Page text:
cry out nor move a finger to arouse himself to real life. 

Neither spoke for a few minutes. But, at last, 
Greorge De Witt turned, and looking with a puzzled 
face at Phoebe Musset said, ' You asked me on our way 


to Waldegraves what I was thinking about, and offered 
me a penny for my thoughts. Now I wonder what you 
are lost in a brown study about, and I will give you 
four farthings for what is passing in your little golden 

' You must not ask me, Greorge — dear Greorge.' 

' Oh mate, you must tell me.' 

' I dare not. I shall be so ashamed.' 

' Then look aside when you speak.' 

' No, I can't do that. I must look you full in the 
face ; and do you look me in the face too. Greorge, I 
was thinking — Why did you not come and talk to me, 
before you went courting that gipsy girl, Mehalah. Are 
you not sorry now that you are tied to her ? ' 

His eyes fell. He could not speak. 



When De Witt drove up to the ' City ' with Phoebe 
Musset, the first person he saw on the beach was the 
last person that, under present circumstances, he wished 
to see — Mehalah Sharland. Phoebe perceived her at 
once, and rejoiced at the opportunity that offered to 
profit by it. 

For a long time Phoebe had been envious of the 
reputation as a beauty possessed by Mehalah. Her 
energy, determination and coiu'age made her highly 
esteemed among the fishermen, and the expressions of 
admiration lavished on her handsome face and generous 


character had roused all the venom in Phoebe's nature. 
She desired to reign as queen paramount of beauty, and, 
like Elizabeth, could endure no rival. Greorge De Witt 
was the best built and most pleasant faced of all the 
Mersea youths, and he had hitherto held aloof from her 
and paid his homage to the rival queen. This had 
awakened Phoebe's jealousy. She had no real regard, 
no warm affection for the young fisherman ; she thought 
him handsome, and was glad to flirt with him, but he 
had made no serious impression on her heart, for Phoebe 
had not a heart on which any deep impression could be 
made. She had laid herself out to attract and entangle 
him from love of power, and desire to humble Mehalah. 
She did not know whether any actual engagement 
existed between George and Grlory, probably she did 
not care. If there were, so much the better, it would 
render her victory more piquant and complete. 

She would trifle with the young man for a few 
weeks or a month, till he had broken with her rival, 
and then she would keep him or cast him off as suited 
her caprice. By taking him up, she would sting other 
admirers into more fiery pursuit, blow the smouldering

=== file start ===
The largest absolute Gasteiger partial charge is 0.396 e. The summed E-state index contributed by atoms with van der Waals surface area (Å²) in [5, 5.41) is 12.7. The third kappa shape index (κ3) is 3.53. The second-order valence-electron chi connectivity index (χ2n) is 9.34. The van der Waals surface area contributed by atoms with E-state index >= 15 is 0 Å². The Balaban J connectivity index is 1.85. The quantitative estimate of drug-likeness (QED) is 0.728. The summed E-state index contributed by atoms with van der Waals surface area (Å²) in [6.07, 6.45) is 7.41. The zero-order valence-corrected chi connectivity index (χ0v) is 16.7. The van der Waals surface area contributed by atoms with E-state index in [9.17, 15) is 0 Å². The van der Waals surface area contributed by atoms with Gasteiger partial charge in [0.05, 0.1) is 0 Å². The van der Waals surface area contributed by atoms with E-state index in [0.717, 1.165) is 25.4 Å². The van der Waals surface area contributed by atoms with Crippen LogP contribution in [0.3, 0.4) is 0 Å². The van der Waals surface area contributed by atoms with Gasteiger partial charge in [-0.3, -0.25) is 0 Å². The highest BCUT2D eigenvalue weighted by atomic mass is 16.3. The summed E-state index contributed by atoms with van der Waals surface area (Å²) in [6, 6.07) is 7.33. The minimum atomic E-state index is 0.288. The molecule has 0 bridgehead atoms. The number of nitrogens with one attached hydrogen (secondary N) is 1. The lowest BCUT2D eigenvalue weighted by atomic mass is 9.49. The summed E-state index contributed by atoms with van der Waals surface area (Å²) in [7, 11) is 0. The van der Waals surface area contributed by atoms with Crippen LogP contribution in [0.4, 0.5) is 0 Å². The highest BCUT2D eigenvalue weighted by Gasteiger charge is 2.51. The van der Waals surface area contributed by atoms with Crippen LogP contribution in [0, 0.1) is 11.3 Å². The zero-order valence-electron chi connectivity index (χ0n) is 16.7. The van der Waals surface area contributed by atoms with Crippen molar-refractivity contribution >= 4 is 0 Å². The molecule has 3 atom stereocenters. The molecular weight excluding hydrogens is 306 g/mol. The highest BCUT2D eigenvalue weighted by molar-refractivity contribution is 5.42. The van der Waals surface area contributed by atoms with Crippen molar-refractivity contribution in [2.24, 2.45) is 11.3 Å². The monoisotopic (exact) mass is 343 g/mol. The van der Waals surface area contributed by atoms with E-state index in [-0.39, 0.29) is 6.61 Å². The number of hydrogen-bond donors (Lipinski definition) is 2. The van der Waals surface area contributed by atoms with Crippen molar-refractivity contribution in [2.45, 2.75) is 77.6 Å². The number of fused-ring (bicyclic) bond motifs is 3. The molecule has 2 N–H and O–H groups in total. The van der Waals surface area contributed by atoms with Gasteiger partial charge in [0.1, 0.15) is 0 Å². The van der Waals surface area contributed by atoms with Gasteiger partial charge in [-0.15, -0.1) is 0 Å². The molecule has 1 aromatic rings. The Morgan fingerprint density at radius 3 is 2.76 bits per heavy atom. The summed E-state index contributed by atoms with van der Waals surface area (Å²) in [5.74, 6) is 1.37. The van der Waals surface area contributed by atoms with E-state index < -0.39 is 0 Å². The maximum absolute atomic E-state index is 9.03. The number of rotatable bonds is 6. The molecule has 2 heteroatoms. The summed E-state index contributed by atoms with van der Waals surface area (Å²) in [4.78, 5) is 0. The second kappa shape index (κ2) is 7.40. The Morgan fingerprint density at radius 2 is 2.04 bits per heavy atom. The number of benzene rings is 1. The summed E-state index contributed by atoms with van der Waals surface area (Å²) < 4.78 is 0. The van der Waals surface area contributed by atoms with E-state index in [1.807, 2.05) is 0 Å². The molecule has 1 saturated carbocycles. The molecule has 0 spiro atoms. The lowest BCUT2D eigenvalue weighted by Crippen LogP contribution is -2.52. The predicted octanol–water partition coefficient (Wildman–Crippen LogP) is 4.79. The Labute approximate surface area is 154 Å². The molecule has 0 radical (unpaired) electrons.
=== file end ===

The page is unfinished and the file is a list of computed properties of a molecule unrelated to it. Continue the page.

embers into flaming jealousy, and thus flatter her vanity 
and assure her supremacy. The social laws of rural life 
are the same as those in higher walks, but unglossed and 
undisguised. In the realm of nature it is the female 
who pursues and captures, not captivates, the male. 
As in Eden, so in this degenerate paradise, it is Eve who 
walks Adam, at first in wide, then in gradually contract- 
ing circles, about the forbidden tree, till she has brought 
him to take the unwholesome morsel. The male bird 
blazes in gorgeous plumage and swims alone on the 


glassy pool, but the sky is speckled with sombre 
feathered females who disturb his repose, drive him into 
a corner and force him to divide his worms, and drudge 
for them in collecting twigs and dabbing mud about 
their nest. The male glow-worm browses on the dewy 
blades by his moony lamp ; it is the lack-light female 
that buzzes about him, coming out of obscurity, obscure 
herself, flattering and fettering him and extinguishing 
his lamp. 

Where culture prevails, the sexes change their habits 
with ostentation, but remain the same in proclivities 
behind disguise. The male is supposed to pursue the 
female he seeks as his mate, to hover round her ; and 
she is supposed to coyly retire, and start from his 
advances. But her modesty is as unreal as the nolo 
episGopari of a simoniacal bishop-elect. Bashfulness 
is a product of education, a mask made by art. The 
cultured damsel hunts not openly, but like a poacher, 
in the dark. Eve put off modesty when she put on 
fig-leaves ; in the simplicity of the country, her 
daughters walk without either. The female gives chase 
to the male as a matter of course, as systematically 
and unblushingly in rustic life, as in the other grades 
of brute existence. The mother adorns her daughter 
for the war-path with paint and feathers, and sends her 
forth with a blessing and a smile to fulfil the first duty 
of woman, and th-e meed of praise is hers when she 
returns with a masculine heart, yet hot and mangled, at 
her belt. 

The Early Church set apart one day in seven for 
rest ; the Christian pagans set it apart for the exercise